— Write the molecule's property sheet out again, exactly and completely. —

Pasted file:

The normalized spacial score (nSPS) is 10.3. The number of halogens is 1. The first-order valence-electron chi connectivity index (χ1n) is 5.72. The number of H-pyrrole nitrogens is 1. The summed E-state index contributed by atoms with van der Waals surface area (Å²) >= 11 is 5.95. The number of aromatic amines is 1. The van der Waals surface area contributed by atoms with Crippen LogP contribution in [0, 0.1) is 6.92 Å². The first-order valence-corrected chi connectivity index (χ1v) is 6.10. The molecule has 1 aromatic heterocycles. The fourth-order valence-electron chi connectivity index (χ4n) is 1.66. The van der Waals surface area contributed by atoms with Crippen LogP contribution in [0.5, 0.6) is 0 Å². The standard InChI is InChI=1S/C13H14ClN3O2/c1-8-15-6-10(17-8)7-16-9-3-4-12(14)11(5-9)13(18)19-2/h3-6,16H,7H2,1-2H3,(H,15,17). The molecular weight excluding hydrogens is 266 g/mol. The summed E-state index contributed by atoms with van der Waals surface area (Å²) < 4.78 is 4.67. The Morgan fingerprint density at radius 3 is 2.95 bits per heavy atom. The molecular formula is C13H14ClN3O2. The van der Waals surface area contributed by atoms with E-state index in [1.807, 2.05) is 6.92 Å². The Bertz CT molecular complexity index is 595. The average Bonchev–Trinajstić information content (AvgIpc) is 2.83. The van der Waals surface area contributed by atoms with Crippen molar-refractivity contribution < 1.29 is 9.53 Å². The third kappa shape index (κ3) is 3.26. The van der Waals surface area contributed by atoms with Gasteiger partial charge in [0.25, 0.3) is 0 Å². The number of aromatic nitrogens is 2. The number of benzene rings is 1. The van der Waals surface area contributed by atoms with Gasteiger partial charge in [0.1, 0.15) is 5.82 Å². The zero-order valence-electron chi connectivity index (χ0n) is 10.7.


The normalized spacial score (nSPS) is 10.3. The number of halogens is 1. The first-order valence-electron chi connectivity index (χ1n) is 5.72. The number of H-pyrrole nitrogens is 1. The summed E-state index contributed by atoms with van der Waals surface area (Å²) >= 11 is 5.95. The number of aromatic amines is 1. The van der Waals surface area contributed by atoms with Crippen LogP contribution in [0, 0.1) is 6.92 Å². The first-order valence-corrected chi connectivity index (χ1v) is 6.10. The molecule has 1 aromatic heterocycles. The fourth-order valence-electron chi connectivity index (χ4n) is 1.66. The van der Waals surface area contributed by atoms with Crippen LogP contribution in [0.5, 0.6) is 0 Å². The standard InChI is InChI=1S/C13H14ClN3O2/c1-8-15-6-10(17-8)7-16-9-3-4-12(14)11(5-9)13(18)19-2/h3-6,16H,7H2,1-2H3,(H,15,17). The molecular weight excluding hydrogens is 266 g/mol. The summed E-state index contributed by atoms with van der Waals surface area (Å²) < 4.78 is 4.67. The Morgan fingerprint density at radius 3 is 2.95 bits per heavy atom. The molecular formula is C13H14ClN3O2. The van der Waals surface area contributed by atoms with E-state index in [1.807, 2.05) is 6.92 Å². The Bertz CT molecular complexity index is 595. The average Bonchev–Trinajstić information content (AvgIpc) is 2.83. The van der Waals surface area contributed by atoms with Crippen molar-refractivity contribution < 1.29 is 9.53 Å². The third kappa shape index (κ3) is 3.26. The van der Waals surface area contributed by atoms with Gasteiger partial charge in [0.25, 0.3) is 0 Å². The number of aromatic nitrogens is 2. The number of benzene rings is 1. The van der Waals surface area contributed by atoms with Gasteiger partial charge in [0.1, 0.15) is 5.82 Å². The zero-order valence-electron chi connectivity index (χ0n) is 10.7.